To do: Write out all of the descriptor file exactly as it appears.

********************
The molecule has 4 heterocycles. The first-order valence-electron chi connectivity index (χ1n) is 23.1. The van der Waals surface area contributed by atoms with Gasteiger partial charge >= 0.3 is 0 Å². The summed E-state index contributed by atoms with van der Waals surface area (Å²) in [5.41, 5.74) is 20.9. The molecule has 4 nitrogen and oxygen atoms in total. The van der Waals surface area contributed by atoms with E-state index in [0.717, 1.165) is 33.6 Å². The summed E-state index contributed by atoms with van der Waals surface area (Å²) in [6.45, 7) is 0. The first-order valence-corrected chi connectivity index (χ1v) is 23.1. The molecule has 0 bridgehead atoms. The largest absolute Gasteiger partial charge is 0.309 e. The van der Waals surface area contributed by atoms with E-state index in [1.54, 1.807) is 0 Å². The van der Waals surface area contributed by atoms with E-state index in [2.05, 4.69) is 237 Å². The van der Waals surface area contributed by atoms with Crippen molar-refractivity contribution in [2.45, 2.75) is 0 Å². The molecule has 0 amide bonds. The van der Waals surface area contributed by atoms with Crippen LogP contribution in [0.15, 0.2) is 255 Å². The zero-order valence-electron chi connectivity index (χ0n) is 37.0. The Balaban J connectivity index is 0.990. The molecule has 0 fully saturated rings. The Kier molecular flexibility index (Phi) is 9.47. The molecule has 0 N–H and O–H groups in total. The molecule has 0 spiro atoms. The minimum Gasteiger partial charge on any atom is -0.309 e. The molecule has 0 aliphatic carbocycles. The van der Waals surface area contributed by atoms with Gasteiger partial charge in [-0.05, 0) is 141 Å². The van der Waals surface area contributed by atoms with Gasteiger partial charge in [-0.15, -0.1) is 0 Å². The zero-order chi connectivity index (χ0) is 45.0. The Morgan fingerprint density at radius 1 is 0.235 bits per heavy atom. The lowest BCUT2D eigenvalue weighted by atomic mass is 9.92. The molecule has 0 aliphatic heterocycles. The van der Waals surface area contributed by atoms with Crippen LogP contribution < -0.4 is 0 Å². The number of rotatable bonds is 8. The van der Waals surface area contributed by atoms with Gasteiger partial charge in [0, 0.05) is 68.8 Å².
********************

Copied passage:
The molecule has 4 heterocycles. The first-order valence-electron chi connectivity index (χ1n) is 23.1. The van der Waals surface area contributed by atoms with Gasteiger partial charge >= 0.3 is 0 Å². The summed E-state index contributed by atoms with van der Waals surface area (Å²) in [5.41, 5.74) is 20.9. The molecule has 4 nitrogen and oxygen atoms in total. The van der Waals surface area contributed by atoms with E-state index in [0.717, 1.165) is 33.6 Å². The summed E-state index contributed by atoms with van der Waals surface area (Å²) in [6.45, 7) is 0. The first-order valence-corrected chi connectivity index (χ1v) is 23.1. The molecule has 0 bridgehead atoms. The largest absolute Gasteiger partial charge is 0.309 e. The van der Waals surface area contributed by atoms with E-state index in [1.54, 1.807) is 0 Å². The van der Waals surface area contributed by atoms with E-state index in [2.05, 4.69) is 237 Å². The van der Waals surface area contributed by atoms with Crippen molar-refractivity contribution in [2.45, 2.75) is 0 Å². The molecule has 0 amide bonds. The van der Waals surface area contributed by atoms with Crippen LogP contribution in [0.15, 0.2) is 255 Å². The zero-order valence-electron chi connectivity index (χ0n) is 37.0. The Balaban J connectivity index is 0.990. The molecule has 0 fully saturated rings. The Kier molecular flexibility index (Phi) is 9.47. The molecule has 0 N–H and O–H groups in total. The molecule has 0 spiro atoms. The minimum Gasteiger partial charge on any atom is -0.309 e. The molecule has 0 aliphatic carbocycles. The van der Waals surface area contributed by atoms with Gasteiger partial charge in [-0.05, 0) is 141 Å². The van der Waals surface area contributed by atoms with Gasteiger partial charge in [-0.15, -0.1) is 0 Å². The zero-order chi connectivity index (χ0) is 45.0. The Morgan fingerprint density at radius 1 is 0.235 bits per heavy atom. The lowest BCUT2D eigenvalue weighted by atomic mass is 9.92. The molecule has 0 aliphatic heterocycles. The van der Waals surface area contributed by atoms with Crippen LogP contribution < -0.4 is 0 Å². The number of rotatable bonds is 8. The van der Waals surface area contributed by atoms with Gasteiger partial charge in [0, 0.05) is 68.8 Å².